Carter looking at the pictures that went with a poem about fall.
Elise searching for objects in the picture.
  • When I was making the squirrel nut counting pages for Carter I had printed a couple different sizes of squirrels to determine what size of squirrel I wanted. I decided why not use them so I had Carter make up a story about a squirrel and we glued the pictures to each page to help him illustrate the story. He just added the background to the picture. He got tired of drawing toward the end so we saved the book to finish later, but I still wanted to add the pages here because they were so funny. I loved that he named his squirrel Scaredykeet!
Carter illustrating his book about Scaredykeet the Squirrel!

  • Of course we had to do our annual pumpkin painting, Elise's 2nd year and Carter's 4th year of painting pumpkins. It was so much fun to see how they have grown and changed over the years. This year was the easiest and most relaxed year of painting for me. Read more about our pumpkin painting here. When we were finished painting I threw all our clothes in the wash and let the kids clean off in a special pumpkin bath. I had the idea as I was dumping all our clothes into the washer and quickly pulled all the materials together. I had Carter tell me what colors to mix to make orange bath water and I put in our bath tablets to make orange water. Then I threw in some pumpkin toys from the sensory bin for them to play with. They thought it was the coolest thing ever! I'm thinking we'll have to make it part of our annual tradition.
  • Aldi had a special on pumpkins so we picked up another pumpkin for Ty to carve with Carter. Last year Ty let Carter pick what he wanted and then carved him Elmo. They haven't had a chance to carve it yet but Carter was already discussing possibilities. As a reminder of how to carve pumpkins, we read Carter's book he wrote last year, How to Carve a Pumpkin.
  • Last year I cut out a pumpkins to decorate during a Halloween-themed playdate. I had extras so I used them again this year. Carter decorated his pumpkin by ripping and cutting orange construction paper and gluing it to his pumpkin. Elise decorated hers by ripping construction paper, putting glue on her pumpkin, and then having me place the construction paper bits for her. After the first piece when she got glue on her finger she didn't want to put pieces on her pumpkin anymore. This activity wasn't as big of a hit with Carter as it had been last year and Elise wasn't very into it, so I abandoned the paper ripping when they lost interest. Elise finished her pumpkin by coloring it with markers and Carter finished his by drawing pumpkins inside his pumpkin.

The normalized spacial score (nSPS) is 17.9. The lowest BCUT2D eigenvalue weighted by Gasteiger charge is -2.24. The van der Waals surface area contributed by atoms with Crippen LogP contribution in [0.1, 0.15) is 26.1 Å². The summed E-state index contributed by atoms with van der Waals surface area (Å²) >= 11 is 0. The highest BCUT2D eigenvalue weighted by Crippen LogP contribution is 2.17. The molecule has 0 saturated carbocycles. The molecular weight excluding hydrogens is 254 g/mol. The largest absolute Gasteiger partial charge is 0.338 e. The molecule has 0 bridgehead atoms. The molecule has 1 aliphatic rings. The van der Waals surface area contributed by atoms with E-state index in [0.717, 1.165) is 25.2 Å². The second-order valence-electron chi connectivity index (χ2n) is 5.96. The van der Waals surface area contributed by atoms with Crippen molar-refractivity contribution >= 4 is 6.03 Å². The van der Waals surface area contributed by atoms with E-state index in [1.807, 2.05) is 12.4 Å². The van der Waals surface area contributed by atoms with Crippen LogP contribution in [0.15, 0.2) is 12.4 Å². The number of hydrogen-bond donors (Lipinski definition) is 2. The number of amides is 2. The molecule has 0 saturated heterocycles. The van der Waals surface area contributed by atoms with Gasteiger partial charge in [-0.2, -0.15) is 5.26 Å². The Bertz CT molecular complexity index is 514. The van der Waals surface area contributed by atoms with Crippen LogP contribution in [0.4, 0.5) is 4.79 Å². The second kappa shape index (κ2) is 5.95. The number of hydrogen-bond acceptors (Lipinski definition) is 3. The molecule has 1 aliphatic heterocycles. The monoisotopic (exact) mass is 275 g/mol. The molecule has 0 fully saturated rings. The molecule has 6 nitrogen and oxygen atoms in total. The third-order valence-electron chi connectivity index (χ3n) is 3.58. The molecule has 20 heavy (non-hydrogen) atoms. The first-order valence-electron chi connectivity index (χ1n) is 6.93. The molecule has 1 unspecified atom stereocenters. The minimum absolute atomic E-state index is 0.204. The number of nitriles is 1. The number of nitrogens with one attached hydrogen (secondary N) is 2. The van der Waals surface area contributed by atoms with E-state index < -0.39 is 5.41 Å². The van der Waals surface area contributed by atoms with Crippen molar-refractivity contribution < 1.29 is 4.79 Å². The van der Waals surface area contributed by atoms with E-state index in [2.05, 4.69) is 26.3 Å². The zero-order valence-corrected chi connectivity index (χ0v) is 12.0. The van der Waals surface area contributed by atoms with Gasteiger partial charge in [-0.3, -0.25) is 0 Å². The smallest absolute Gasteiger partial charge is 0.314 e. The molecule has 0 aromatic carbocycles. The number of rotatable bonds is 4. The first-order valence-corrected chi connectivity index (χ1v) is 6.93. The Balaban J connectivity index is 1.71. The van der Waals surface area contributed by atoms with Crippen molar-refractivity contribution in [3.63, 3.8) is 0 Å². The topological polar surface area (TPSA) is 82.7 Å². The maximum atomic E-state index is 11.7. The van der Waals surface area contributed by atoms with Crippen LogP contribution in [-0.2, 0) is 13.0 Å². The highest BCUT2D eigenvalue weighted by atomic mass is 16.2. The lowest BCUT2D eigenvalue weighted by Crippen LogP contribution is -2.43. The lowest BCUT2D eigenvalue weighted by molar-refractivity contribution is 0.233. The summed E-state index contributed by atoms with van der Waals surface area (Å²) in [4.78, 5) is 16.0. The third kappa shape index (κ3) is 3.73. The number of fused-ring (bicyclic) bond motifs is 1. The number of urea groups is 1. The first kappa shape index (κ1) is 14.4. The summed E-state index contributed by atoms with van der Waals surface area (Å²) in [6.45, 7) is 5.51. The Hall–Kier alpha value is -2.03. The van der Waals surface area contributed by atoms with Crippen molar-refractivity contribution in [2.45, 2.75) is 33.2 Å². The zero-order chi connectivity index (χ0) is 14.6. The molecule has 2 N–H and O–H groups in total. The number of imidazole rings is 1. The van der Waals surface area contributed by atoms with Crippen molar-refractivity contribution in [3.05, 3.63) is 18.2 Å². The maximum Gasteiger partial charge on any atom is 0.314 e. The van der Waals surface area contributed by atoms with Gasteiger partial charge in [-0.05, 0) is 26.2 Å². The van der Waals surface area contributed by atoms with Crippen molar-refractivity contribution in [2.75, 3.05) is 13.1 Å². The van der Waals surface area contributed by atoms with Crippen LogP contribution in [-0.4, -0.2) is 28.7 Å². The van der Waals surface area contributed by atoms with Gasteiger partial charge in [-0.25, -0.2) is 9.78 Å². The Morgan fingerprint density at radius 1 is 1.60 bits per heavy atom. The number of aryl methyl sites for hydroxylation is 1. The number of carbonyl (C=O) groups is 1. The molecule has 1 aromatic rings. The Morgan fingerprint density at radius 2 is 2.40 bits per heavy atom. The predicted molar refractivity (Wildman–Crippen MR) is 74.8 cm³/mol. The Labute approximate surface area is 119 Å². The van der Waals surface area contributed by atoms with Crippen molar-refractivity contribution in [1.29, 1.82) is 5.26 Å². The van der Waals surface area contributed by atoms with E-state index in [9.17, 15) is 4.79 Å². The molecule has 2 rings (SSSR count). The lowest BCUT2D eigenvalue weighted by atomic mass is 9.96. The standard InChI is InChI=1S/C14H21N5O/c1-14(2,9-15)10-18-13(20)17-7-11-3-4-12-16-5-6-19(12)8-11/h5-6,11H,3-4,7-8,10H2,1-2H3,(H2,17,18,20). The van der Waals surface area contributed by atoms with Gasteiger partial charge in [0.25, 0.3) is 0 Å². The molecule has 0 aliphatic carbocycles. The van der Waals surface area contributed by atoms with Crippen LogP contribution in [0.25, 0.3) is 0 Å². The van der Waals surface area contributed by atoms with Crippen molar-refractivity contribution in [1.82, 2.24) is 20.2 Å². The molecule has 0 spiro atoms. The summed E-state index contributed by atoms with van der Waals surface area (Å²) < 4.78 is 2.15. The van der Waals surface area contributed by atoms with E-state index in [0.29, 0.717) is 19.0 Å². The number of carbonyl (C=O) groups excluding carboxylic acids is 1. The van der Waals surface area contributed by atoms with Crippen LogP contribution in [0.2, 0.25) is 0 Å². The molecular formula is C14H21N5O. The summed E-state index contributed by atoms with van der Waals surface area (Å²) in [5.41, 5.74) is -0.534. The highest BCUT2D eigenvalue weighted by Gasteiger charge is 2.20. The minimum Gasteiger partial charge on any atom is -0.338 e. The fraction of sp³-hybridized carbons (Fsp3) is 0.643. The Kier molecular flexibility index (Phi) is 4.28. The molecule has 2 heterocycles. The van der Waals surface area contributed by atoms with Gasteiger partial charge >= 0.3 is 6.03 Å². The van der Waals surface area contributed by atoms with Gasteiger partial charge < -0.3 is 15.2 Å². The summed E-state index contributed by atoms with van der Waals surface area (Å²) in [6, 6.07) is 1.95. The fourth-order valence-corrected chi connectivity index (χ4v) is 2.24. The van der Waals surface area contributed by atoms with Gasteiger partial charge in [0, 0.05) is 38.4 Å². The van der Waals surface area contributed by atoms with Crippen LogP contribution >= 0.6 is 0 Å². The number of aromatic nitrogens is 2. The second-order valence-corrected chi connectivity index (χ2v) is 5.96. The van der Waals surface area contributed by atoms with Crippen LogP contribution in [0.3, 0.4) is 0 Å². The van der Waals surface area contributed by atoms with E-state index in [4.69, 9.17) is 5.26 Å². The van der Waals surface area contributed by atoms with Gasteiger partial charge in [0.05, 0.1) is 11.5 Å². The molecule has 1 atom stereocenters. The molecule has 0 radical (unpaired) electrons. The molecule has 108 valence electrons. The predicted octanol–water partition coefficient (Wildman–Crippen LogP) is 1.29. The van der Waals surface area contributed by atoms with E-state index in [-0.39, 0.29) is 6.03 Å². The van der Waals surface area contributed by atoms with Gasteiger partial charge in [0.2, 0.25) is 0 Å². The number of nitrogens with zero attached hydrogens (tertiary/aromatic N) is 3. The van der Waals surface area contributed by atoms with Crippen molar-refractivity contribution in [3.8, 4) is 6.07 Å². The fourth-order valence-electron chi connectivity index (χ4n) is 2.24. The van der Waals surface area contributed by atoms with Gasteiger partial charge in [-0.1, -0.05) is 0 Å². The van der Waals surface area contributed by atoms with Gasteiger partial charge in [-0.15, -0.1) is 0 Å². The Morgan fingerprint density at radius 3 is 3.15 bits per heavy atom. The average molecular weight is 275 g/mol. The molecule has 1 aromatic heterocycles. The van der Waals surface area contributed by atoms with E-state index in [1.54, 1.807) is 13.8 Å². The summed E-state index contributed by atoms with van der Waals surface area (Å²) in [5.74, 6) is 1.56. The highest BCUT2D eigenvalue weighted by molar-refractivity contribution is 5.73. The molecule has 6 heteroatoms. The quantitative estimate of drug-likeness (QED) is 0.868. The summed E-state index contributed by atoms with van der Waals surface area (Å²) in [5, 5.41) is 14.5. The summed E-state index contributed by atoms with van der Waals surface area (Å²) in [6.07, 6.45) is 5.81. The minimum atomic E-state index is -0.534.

Elise coloring inside her pumpkin.
Carter practicing drawing a pumpkin.
  • Another activity that Carter did at school that fit into our learning theme was decorating a coffee filter leaf at school. They colored on them with marker and then sprayed them with water to watch the colors run.
  • At the end of our theme I decided to make a large Fall is... mural to combine some different craft activities I wanted to do and to show what Carter had learned about fall. I taped some leaves on the table and then taped a large piece of paper over the top. We made leaf prints and we also crinkled up leaves and glued them to the paper. As Carter decorated the poster I asked him what he knew about fall and added what he said on the poster. He drew lots of pumpkins on our paper and Elise drew a little bit on one of the corners.
Special Snack:
  • We picked up a can of pumpkin at the store and then I asked Carter what pumpkin-flavored treat he would like to make. He picked waffles and he and Elise both loved them. I used the same recipe I used last year, find it here. I like this recipe because it is healthier than others I have seen. Instead of sugar, it calls for honey and it also calls for whole wheat flour. I know waffles aren't a healthy breakfast food but with this recipe, I don't feel as bad about feeding them to my kids. Plus it's just a treat! They ate them every day for breakfast until they were gone and I served them with whipped cream on top instead of syrup to cut out some sugar. Carter always loves cooking with me and enjoyed helping me whip them up! Elise was cracking me up, eating the pumpkin puree as Carter and I mixed ingredients!
Make Believe:
  • We enjoyed pretending to be squirrels. I found a cute poem called Furry Squirrel that we acted out and then played. Carter liked collecting nuts and then we placed them on different parts of our body which was great practice for Elise. The poem was from a book I read, but I just wrote down the poem and not the book title. It goes like this and we acted each part out: